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Celebrating cutting edge advances in the Doublethink of the 90's
Written by Wayne Grytting #113

Movie Upgrades

NBC made some last minute improvements to its suspense movie "Atomic Train". The movie was originally about a train going out of control while carrying a nuclear bomb and nuclear waste. After heavily promoting the movie's factual basis, NBC suddenly changed its mind with "no input" from it's parent company, GE, a big investor in nuclear power. Alerted to the "fact" that nuclear wastes are not transported by trains, they added a disclaimer emphasizing the movie's fictional character which they showed at every commercial break. Then they overdubbed every mention of nuclear waste with the phrase "hazardous waste", thereby achieving the look of a dubbed Japanese horror film. Meanwhile there is a bill before Congress to allow the shipping by rail of 77,000 tons of nuclear waste (make that "hazardous waste") through 43 states. (WP 5/13/99)

Revenge of the Nerds, Part 3

Microsoft has announced that in-person conversations (those occurring without benefit of computer networks) remain socially acceptable. Bob Muglia, a senior v-p, explained why Microsoft annually hosts a face-to-face corporate summit for over a hundred top-level CEO's. What the rest of us will find enlightening is the language now employed in the inner circles to defend the use of ordinary conversation. According to Muglia, "Conversation is still the most efficient networking protocol that exists. There are still benefits to physical person-person interaction." Most interesting is the use of the word "still", as if it is only a matter of time before these primitive human units are surpassed. Why is it the leaders of the Information Age sound like weak imitations of the Coneheads? Can't you just hear a robotic voice proclaiming, "Conversation... an efficient networking protocol"? (WSJ 5/19/99)

The Naked City

A class action lawsuit was brought against the city of New York on behalf of 63,000 citizens who were illegally strip-searched during 1996 and 1997. To the city's credit, the searches were halted in 1997, only ten years after the U.S. Supreme Court had ruled that stripping people's clothes off during investigations of minor offenses was unconstitutional. However, a spokeswoman for New York's legal department, Lorna Goodman, stepped forward to clarify what had gone awry. "This was not a policy," said Goodman. "This was a mistake." End of story, thanks, I presume to a meticulous investigation of these cases. I can just picture a crack team of lawyers reviewing each of the files of the 63,000 strip-searches and saying after each one, "Oops a mistake. Oops a mistake. Oops another mistake..." (5/13/99)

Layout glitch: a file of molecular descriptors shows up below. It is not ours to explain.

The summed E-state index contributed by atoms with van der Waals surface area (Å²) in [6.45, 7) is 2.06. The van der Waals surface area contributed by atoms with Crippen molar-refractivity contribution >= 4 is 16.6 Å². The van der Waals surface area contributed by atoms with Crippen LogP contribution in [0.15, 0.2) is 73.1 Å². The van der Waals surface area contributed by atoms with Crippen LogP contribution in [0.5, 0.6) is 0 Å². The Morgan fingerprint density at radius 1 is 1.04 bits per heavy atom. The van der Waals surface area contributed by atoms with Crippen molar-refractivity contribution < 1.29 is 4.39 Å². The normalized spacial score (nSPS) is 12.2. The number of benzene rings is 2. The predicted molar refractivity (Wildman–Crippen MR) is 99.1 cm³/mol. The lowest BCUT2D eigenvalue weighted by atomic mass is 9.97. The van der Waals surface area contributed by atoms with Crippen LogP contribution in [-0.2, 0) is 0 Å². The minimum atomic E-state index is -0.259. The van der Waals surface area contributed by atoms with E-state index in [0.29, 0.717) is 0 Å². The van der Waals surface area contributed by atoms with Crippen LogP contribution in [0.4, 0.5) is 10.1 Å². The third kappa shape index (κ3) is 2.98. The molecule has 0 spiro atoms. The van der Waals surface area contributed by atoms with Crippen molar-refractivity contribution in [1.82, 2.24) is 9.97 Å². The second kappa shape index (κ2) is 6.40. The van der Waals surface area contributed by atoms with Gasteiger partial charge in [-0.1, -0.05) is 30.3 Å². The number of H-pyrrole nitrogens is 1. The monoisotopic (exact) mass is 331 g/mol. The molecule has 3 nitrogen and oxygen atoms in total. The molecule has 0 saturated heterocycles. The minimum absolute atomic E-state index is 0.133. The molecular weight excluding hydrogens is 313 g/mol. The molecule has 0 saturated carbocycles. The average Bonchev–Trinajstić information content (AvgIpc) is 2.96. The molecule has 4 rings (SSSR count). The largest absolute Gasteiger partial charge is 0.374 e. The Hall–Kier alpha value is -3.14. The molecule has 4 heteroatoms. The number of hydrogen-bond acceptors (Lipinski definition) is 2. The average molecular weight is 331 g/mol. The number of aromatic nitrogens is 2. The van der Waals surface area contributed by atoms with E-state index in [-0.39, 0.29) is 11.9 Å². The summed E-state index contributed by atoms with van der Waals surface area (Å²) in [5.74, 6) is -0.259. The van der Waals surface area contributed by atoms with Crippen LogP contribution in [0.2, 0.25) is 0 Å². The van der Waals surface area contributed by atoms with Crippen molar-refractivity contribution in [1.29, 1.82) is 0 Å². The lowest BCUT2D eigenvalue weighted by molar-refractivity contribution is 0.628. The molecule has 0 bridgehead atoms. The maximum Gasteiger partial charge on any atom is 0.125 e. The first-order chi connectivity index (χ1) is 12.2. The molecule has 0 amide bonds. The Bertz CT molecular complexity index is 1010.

The Hot Seat

The 375 inmates on Death Row in Florida now have something to look forward to when their final day comes. The state of Florida has purchased a new electric chair to replace the old seat known affectionately as "Old Sparky". Department of Corrections supervisor Eugene Morris declared that the new chair would be "more accommodating" to all inmates. The solid oak chair comes with an adjustable head rest and a higher and wider seat. The old chair not only was too small for some of today's 300 pound and up prisoners, it also proved awkward for smaller prisoners because the length of the seat would not allow them to sit upright. In addition, there have been two incidents of flames erupting from the head of the executed when the levers were pulled. (St. Petersburg Times 5/15/99)

"A Rose By Any Other Name" Dept.

Chile has been attempting to extradite former President Augusto Pinochet from his place of exile in Spain. The 83 year old general who toppled Salvadore Allende's democratically elected government in a CIA sponsored coup in 1973 established the model for later death squads and systematic disappearances in nations like Guatemala. He was quite commonly referred to as a dictator until his daughter, Lucia Pinochet, spoke out publicly to set the record straight. "It was not a dictatorship," she said, "is (sic) was simply an authoritarian transitional government to improve country, and that is what he did." A Chilean government report lists 3,197 people who were "disappeared" by Pinochet's Secret Police, a figure obviously too low to qualify him for dictator status by these standards. (AP 5/20/99)

Special thanks to Maarten Ultee, Tom Baxter and Shane Roberts for spotting quality Newspeak and allowing me to sip Marguritas by the pool. To send in your own examples or join the mailing list, e-mail to